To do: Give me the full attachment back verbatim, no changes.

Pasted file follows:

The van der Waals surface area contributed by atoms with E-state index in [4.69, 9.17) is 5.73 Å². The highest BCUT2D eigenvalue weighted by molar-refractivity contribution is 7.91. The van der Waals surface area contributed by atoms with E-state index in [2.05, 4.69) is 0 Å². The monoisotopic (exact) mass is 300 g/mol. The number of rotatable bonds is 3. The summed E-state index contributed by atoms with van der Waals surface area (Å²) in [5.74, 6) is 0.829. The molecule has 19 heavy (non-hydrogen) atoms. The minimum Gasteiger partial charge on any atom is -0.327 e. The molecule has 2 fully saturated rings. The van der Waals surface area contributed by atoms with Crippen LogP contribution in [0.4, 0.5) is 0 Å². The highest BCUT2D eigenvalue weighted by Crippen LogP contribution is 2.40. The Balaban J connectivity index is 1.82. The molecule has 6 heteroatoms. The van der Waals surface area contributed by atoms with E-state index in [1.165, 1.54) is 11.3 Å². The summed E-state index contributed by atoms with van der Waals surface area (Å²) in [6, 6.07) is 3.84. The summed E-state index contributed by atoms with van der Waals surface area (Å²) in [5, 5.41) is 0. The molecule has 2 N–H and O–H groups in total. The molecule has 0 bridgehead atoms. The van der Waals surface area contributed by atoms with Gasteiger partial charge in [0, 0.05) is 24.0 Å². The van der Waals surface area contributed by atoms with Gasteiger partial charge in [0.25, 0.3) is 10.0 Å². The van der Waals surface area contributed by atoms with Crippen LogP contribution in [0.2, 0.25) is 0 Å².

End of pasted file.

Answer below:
The van der Waals surface area contributed by atoms with E-state index in [4.69, 9.17) is 5.73 Å². The highest BCUT2D eigenvalue weighted by molar-refractivity contribution is 7.91. The van der Waals surface area contributed by atoms with E-state index in [2.05, 4.69) is 0 Å². The monoisotopic (exact) mass is 300 g/mol. The number of rotatable bonds is 3. The summed E-state index contributed by atoms with van der Waals surface area (Å²) in [5.74, 6) is 0.829. The molecule has 19 heavy (non-hydrogen) atoms. The minimum Gasteiger partial charge on any atom is -0.327 e. The molecule has 2 fully saturated rings. The van der Waals surface area contributed by atoms with Crippen LogP contribution in [0.4, 0.5) is 0 Å². The highest BCUT2D eigenvalue weighted by Crippen LogP contribution is 2.40. The Balaban J connectivity index is 1.82. The molecule has 6 heteroatoms. The van der Waals surface area contributed by atoms with E-state index in [1.165, 1.54) is 11.3 Å². The summed E-state index contributed by atoms with van der Waals surface area (Å²) in [6, 6.07) is 3.84. The summed E-state index contributed by atoms with van der Waals surface area (Å²) in [5, 5.41) is 0. The molecule has 2 N–H and O–H groups in total. The molecule has 0 bridgehead atoms. The van der Waals surface area contributed by atoms with Gasteiger partial charge in [0, 0.05) is 24.0 Å². The van der Waals surface area contributed by atoms with Gasteiger partial charge in [0.25, 0.3) is 10.0 Å². The van der Waals surface area contributed by atoms with Crippen LogP contribution in [0.2, 0.25) is 0 Å².